“This is my first foray into writing a blog and it is both challenging and exciting. I am very proud to be contributing to the ongoing conversation about how we may best support those living with a diagnosis of dementia and, in particular, those who live in residential aged care.
For this initial blog entry, I have decided to write in a conversational style that incorporates elements of fiction as well as real life and workplace experiences. The quotes at the beginning of the blog are taken directly from residents’ comments (names changed). I have attempted to reflect upon these quotes by taking you, the reader, on a journey into the mind of someone living with dementia.
Of course, one can never assume to understand totally what goes on inside another’s mind, their thought processes and how they react to daily events. The person dealing daily with dementia experiences the same diverse feelings and needs as we all do and herein lies a key for us: we are all in this together.”
“I want to go home.”
“I’ve got to get back to my wife. You don’t seem to understand! She will be worried sick if I don’t get back soon.”
“I have to go to my mother. She has not been well and I need to be with her now.”
“Please, please help me. I have to go.”
“I am looking for Bill. Where is he?”
“I’ve got to get out of here! Which door do I use to get out of here?”
How reliable is my memory? I wonder at times if it has dulled as names, dates and places visited, fade.
How many times this afternoon have I mislaid my keys and where was it I last had my spectacles? I think I may have left them at work…my spectacles, that is! Where did I last have them? Was it reading the roster, signing the agency staff pay slip…did I leave them on the desk near the computer or perhaps in the resident lounge when I was handing out those questionnaires to staff?
I have purchased a pair of those cheap thin magnifier glasses – you know the ones. I got two for the price of one from one of those discount pharmacy warehouses that have sprung up everywhere. They are replacing the local suburban chemists and I don’t like them. Anyway, where was I? Yes, two for the price of one – a bargain! So I bought them: two pairs and placed them in the glove boxes of both cars; just in case I arrive somewhere and have mislaid…forgotten…lost…my spectacles…or left them at home. Those ones that I now need to read with all the time.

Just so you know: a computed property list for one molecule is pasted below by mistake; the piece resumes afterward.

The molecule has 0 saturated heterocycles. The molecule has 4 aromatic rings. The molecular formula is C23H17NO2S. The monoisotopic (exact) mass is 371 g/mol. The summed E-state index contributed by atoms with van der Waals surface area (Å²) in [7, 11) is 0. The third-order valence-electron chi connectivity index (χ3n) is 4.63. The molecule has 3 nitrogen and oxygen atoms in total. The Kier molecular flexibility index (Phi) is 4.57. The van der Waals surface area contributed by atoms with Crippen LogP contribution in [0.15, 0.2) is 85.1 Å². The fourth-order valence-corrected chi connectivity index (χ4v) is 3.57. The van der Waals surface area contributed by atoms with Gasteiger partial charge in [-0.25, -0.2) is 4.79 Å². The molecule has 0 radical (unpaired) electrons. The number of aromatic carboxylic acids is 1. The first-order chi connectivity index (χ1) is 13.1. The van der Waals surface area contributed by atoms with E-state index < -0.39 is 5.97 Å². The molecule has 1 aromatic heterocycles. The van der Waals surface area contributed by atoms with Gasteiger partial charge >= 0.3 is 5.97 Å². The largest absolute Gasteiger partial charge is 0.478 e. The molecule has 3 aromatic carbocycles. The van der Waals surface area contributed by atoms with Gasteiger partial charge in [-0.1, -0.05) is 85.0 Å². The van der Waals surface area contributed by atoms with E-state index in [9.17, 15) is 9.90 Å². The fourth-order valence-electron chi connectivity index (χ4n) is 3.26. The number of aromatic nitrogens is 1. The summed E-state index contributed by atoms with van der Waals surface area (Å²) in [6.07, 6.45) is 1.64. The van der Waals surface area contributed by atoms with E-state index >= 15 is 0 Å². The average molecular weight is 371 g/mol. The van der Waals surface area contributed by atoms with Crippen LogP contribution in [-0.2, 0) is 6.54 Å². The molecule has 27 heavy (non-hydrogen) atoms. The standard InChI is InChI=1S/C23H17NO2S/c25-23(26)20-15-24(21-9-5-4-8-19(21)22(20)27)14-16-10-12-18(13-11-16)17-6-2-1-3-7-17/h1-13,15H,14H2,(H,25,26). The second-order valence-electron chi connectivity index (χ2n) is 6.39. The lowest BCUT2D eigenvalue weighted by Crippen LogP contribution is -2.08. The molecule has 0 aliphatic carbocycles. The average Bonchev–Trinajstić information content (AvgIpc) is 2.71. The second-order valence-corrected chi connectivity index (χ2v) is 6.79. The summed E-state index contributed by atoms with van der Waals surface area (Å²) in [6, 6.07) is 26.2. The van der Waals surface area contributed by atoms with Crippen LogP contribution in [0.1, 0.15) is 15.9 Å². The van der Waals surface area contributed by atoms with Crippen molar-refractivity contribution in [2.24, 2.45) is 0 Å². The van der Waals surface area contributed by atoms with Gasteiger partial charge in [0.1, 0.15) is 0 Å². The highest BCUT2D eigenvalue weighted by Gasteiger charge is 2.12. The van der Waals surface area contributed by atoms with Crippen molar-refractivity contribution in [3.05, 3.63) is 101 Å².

The car keys! Where did I leave them? At home, I had planned to always leave the car keys in the hallway bookcase; the bookcase by the front door in the small box on the top shelf. But the box is empty. I must have put them down somewhere else in the house, near the phone perhaps, no…or on the mantle piece in the kitchen. I sometimes leave them there. I am always in the kitchen before leaving for work…got to make a sandwich to take to work and fill a water bottle (dry throat)…got to put the dog out on the back verandah with a bone…he hates it when I leave for work… being left at home…wants to come with me…in the car…loves the car. No, the keys are not there! The bedroom. They must be in the bedroom. Being at home in the morning; it’s so quiet. I often move the car out onto the street and come back inside, lie on the bed and read for half an hour…pop the keys on the bedside cabinet. Being home is everything to me. It is where I can simply be; where I can lie back and read a book…where I can do whatever. It’s where I spend time with those who are closest to me. The place I share with friends who visit for a meal and a glass of wine or two: where we laugh so hard that we cry…where we sit round the kitchen table for hours and agree to disagree on some issue at hand…where I watch the TV from a kitchen chair (only the ABC) or listen to the radio on the front veranda (only the ABC) or sit quietly and listen to the silence, the morning silence, and watch the evening flames flicker in the fireplace, winter warmth. There they are. The car keys – on the bedside cabinet!